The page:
That's an excellent point that I failed to identify, thank you for bringing that up. While the analogy doesn't account for the fact that it's possible people could use the Popcorn Time for a legitimate purposes, the argument at this point is what threshold of legitimate use would you consider this legal or legitimate? If the primary use of a feature is for illegal purposes (like bitcoin, silk road, TPB) then it's reasonable to expect law enforcement to shut down those avenues of business for the greater good. So while only a trivial percentage of book owners of The Anarchist Cookbook (as another commenter mentioned) may actually build a bomb, that percentage is significantly higher for torrent sites (which are almost universally designed for illegal files, like 95% or more).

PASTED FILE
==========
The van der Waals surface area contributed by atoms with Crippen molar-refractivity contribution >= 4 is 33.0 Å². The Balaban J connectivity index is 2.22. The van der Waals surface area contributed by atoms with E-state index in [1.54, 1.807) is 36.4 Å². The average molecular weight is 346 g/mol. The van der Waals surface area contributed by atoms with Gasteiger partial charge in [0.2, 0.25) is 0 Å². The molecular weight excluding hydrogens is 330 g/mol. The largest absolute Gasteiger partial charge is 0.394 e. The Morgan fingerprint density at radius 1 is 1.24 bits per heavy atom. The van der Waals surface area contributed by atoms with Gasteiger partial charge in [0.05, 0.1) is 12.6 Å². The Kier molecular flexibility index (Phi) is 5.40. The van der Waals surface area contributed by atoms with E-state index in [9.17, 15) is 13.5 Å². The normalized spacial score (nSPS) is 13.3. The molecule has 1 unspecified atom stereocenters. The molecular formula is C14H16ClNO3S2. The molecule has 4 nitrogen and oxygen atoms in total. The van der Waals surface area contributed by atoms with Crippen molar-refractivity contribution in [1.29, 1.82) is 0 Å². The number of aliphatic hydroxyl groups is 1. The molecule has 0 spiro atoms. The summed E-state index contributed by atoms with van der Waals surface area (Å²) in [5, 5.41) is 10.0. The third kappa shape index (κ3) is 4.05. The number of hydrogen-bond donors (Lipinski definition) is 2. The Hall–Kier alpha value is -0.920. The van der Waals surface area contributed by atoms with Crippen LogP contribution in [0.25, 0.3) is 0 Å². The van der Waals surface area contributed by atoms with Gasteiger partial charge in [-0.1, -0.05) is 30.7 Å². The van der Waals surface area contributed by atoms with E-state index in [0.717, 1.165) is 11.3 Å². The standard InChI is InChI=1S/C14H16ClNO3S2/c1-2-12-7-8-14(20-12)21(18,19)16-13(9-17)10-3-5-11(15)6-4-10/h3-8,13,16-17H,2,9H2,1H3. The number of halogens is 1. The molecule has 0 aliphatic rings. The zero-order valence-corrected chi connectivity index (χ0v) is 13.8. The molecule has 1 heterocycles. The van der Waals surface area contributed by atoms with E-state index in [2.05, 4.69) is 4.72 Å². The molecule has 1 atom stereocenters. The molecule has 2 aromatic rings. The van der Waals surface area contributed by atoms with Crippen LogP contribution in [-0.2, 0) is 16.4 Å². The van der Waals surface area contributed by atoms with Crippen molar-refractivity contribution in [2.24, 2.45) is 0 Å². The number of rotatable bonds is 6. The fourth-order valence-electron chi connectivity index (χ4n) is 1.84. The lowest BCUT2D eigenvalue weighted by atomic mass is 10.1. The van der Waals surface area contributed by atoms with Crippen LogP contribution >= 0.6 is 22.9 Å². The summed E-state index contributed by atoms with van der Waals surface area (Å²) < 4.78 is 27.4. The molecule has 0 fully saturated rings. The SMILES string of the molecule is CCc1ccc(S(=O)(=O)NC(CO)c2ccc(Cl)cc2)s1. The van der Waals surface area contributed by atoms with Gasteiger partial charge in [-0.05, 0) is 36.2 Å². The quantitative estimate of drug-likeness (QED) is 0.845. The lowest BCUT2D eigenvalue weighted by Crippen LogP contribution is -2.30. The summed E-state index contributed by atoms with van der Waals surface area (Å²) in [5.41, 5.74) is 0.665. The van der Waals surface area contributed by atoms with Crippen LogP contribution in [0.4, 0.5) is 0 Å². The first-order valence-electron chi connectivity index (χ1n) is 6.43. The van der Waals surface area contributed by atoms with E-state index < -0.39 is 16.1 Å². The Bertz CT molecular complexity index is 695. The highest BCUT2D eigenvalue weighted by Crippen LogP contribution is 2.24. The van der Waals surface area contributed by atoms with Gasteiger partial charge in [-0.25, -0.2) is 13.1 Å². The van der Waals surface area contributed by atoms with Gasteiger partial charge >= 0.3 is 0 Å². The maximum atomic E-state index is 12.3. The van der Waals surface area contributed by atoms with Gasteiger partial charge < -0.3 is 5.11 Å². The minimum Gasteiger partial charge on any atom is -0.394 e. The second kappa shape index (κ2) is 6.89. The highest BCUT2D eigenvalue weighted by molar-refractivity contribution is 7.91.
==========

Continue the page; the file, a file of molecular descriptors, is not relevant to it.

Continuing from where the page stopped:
If a road was being used to smuggle good and law enforcement determined that 90% of the vehicles using the road were for crime-related purposes, they'd barricade that road up. The 10% that legitimately used the road would have to suffer as a result of the road closure, and while that might inconvenience them - it has to go for the greater good. Now if you're looking at Popcorn Time, that appears to have a similar use rate for pirated content - if 95% of Popcorn Time use is for pirated material, then it's hard to justify its existence as a legal means of finding a tracker for legit videos. Sort of like Silk Road. Anyway, the original point was that there's a distinct difference between teaching the English language and specifically providing step by step instructions on how to use software with a high likeliness of use for illegal material, and somehow that gets a +5 insightful